It began with a shot of Arctic air, once again pulling temperatures below 10°F overnight. It warmed up long enough to start raining on that Monday evening, then it got cold again. And kept raining. You know what that means:
|So pretty. If you don’t have to live in it.|
The power started blinking on and off around 7pm Monday night. The computers, DSL, and TV are all on UPSes, so we were okay for a while. The outages started getting more frequent and longer, and we grabbed flashlights. Just after 8pm, it went down… and stayed down. For 71 hours. We lit some candles, cursed the ice, and I shut down my desktop before the UPS ran out of steam. All my mobile gadgets had a full charge, and the TV held up for another half hour before the UPS ran down. We kept ourselves occupied and went to bed when we felt like it. All night long, we heard the cracking of branches (or entire trees) coming down. (Daughter Dearest, who was sleeping upstairs, said she hoped she didn’t end up with a tree wanting to cuddle up in bed with her. None did.)
In the morning, it was pretty chilly in the bedrooms despite the fireplace insert doing a fine job. We grabbed some cold breakfast and went out to survey the situation. The roads weren’t icy, but they had a few obstructions:
|Kind of hard to drive over|
It was then that we realized the one thing we didn’t do the day before: get gas for the generator. A neighbor with a Jeep said he could get over or around what was on the road, and offered to take our gas cans to town. With nothing better to do in the meantime, we got the chainsaw (and we had gas for that) and got to work clearing the road. Down the road, we saw other people sawing away at the downed trees on either side of FAR Manor. With the southbound lanes cleared, the wife called the guy she had working on the farm and had him bring the tractor up. There were some larger trees in the northbound lanes, and once I got chunks cut he would push them to the side with the tractor. It took maybe an hour or so to get the road open.
The gas got delivered, and I got the generator started (with the help of a little starter fluid). Voila, we had lights, refrigerators, furnace—and the Internet! The phone company buried fiber all along the road a couple years ago, so the phone and DSL were working. What wasn’t working was pretty much anything that ran on 240V service: water pump, hot water heater, stove, and dryer. We had water jugs and a toaster oven, though, and we were careful to run only one high-wattage appliance at a time. I had the work laptop, so I was able to get work stuff done.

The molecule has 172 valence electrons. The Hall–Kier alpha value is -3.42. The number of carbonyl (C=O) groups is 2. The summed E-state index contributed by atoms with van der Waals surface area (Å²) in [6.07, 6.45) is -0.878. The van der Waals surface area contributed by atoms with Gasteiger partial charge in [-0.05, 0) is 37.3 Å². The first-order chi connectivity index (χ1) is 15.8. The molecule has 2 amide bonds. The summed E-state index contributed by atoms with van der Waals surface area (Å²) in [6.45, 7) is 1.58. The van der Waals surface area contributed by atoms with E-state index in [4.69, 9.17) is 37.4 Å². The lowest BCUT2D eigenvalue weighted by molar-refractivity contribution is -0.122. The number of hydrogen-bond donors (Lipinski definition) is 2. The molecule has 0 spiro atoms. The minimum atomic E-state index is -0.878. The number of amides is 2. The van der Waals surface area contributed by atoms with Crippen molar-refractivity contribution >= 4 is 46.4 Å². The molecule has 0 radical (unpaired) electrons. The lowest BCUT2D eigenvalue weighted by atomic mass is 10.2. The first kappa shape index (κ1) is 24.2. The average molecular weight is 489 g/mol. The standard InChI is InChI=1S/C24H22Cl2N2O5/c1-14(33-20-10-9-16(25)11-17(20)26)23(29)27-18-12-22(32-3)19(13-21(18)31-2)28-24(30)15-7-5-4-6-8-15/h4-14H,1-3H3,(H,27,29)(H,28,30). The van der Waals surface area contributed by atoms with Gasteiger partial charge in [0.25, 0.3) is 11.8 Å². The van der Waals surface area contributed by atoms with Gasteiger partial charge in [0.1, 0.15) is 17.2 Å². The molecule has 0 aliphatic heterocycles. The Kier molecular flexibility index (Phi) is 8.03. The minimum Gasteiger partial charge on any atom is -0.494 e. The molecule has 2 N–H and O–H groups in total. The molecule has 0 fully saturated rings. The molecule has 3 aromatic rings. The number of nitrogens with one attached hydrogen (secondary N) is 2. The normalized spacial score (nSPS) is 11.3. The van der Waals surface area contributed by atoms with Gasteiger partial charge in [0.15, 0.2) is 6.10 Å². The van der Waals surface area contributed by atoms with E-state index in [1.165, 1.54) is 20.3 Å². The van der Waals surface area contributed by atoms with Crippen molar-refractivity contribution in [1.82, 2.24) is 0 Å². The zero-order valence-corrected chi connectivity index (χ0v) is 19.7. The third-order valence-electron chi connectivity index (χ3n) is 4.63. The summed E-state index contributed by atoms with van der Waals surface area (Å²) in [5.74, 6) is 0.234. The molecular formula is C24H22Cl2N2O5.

On breaks, I got outside and took pictures:
|Underexposed and overdramatic|
We ended up getting Big V and bringing her to the manor. She hasn’t been taking good care of herself lately, and by the second day she was heading toward Diabetic Coma Land. Wife called 911 and they sent an ambulance to get her to the hospital. Otherwise, life went on, a bit of a hassle but we were warm and connected. We had to dump five gallons of gas into the generator twice a day, until the power came back on at 7pm Thursday evening.
But we weren’t out of the soup just yet. Another shot of moisture was coming. At first, the weather dudes were talking the dreaded “wintry mix,” then changed over to snow as we got closer to the actual event. It came in Tuesday night, of course. The power blipped once but stayed up—I rather thought it would, as all the stuff that was going to come down already had. But it snowed all day and night Wednesday. So here’s what it looked like outside the window come Thursday:
|We usually get this much snow in March.|
The Boy was here, so he took Mason and Skylar out to the pasture to slide down the hill while I worked. The temperatures were already above freezing, so Mason came in pretty much wet everywhere. Only his t-shirt was dry, so I got him into dry clothes. Meanwhile, he was complaining because he wanted to be out in it some more. (Un)fortunately for him, Mason-sicles are not allowed in the manor. It has stayed above freezing for a couple of days, so all that’s left are a few patches of slushy snow in shaded spots.
It’s March now. C’mon, spring!